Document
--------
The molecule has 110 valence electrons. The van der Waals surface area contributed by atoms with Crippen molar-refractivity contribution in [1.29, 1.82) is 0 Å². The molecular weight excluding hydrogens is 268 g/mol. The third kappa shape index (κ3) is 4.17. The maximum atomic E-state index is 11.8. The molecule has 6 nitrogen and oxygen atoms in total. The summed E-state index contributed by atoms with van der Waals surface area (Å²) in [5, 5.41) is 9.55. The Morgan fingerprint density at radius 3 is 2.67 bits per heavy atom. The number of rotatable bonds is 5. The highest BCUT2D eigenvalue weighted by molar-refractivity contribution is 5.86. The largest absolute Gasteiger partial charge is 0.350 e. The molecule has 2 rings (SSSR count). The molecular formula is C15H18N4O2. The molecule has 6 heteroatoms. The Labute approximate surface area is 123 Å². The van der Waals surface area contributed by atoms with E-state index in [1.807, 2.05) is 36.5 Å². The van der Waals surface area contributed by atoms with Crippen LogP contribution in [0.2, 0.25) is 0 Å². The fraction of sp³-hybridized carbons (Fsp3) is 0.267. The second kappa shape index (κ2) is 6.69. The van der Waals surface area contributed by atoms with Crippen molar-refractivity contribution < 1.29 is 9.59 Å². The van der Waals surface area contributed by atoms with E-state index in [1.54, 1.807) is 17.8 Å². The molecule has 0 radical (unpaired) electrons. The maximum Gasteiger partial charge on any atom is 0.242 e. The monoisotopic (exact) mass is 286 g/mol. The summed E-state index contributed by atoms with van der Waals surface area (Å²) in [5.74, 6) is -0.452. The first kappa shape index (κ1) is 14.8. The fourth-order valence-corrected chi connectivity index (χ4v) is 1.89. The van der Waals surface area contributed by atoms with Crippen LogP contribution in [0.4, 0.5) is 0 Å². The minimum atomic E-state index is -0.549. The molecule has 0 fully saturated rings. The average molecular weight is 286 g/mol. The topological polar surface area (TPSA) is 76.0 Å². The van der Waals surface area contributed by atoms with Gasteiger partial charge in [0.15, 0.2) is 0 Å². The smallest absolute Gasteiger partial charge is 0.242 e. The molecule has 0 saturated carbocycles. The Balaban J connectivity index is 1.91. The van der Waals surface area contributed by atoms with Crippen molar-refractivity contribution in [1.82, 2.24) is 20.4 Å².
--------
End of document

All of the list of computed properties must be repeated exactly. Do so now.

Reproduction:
The molecule has 110 valence electrons. The van der Waals surface area contributed by atoms with Crippen molar-refractivity contribution in [1.29, 1.82) is 0 Å². The molecular weight excluding hydrogens is 268 g/mol. The third kappa shape index (κ3) is 4.17. The maximum atomic E-state index is 11.8. The molecule has 6 nitrogen and oxygen atoms in total. The summed E-state index contributed by atoms with van der Waals surface area (Å²) in [5, 5.41) is 9.55. The Morgan fingerprint density at radius 3 is 2.67 bits per heavy atom. The number of rotatable bonds is 5. The highest BCUT2D eigenvalue weighted by molar-refractivity contribution is 5.86. The largest absolute Gasteiger partial charge is 0.350 e. The molecule has 2 rings (SSSR count). The molecular formula is C15H18N4O2. The molecule has 6 heteroatoms. The Labute approximate surface area is 123 Å². The van der Waals surface area contributed by atoms with E-state index in [1.807, 2.05) is 36.5 Å². The van der Waals surface area contributed by atoms with Crippen LogP contribution in [0.2, 0.25) is 0 Å². The fraction of sp³-hybridized carbons (Fsp3) is 0.267. The second kappa shape index (κ2) is 6.69. The van der Waals surface area contributed by atoms with Crippen molar-refractivity contribution < 1.29 is 9.59 Å². The van der Waals surface area contributed by atoms with E-state index in [1.54, 1.807) is 17.8 Å². The molecule has 0 radical (unpaired) electrons. The maximum Gasteiger partial charge on any atom is 0.242 e. The monoisotopic (exact) mass is 286 g/mol. The summed E-state index contributed by atoms with van der Waals surface area (Å²) in [5.74, 6) is -0.452. The first kappa shape index (κ1) is 14.8. The fourth-order valence-corrected chi connectivity index (χ4v) is 1.89. The van der Waals surface area contributed by atoms with Crippen LogP contribution in [0.4, 0.5) is 0 Å². The minimum atomic E-state index is -0.549. The molecule has 0 fully saturated rings. The average molecular weight is 286 g/mol. The topological polar surface area (TPSA) is 76.0 Å². The van der Waals surface area contributed by atoms with Gasteiger partial charge in [0.15, 0.2) is 0 Å². The smallest absolute Gasteiger partial charge is 0.242 e. The molecule has 0 saturated carbocycles. The Balaban J connectivity index is 1.91. The van der Waals surface area contributed by atoms with Crippen molar-refractivity contribution in [1.82, 2.24) is 20.4 Å².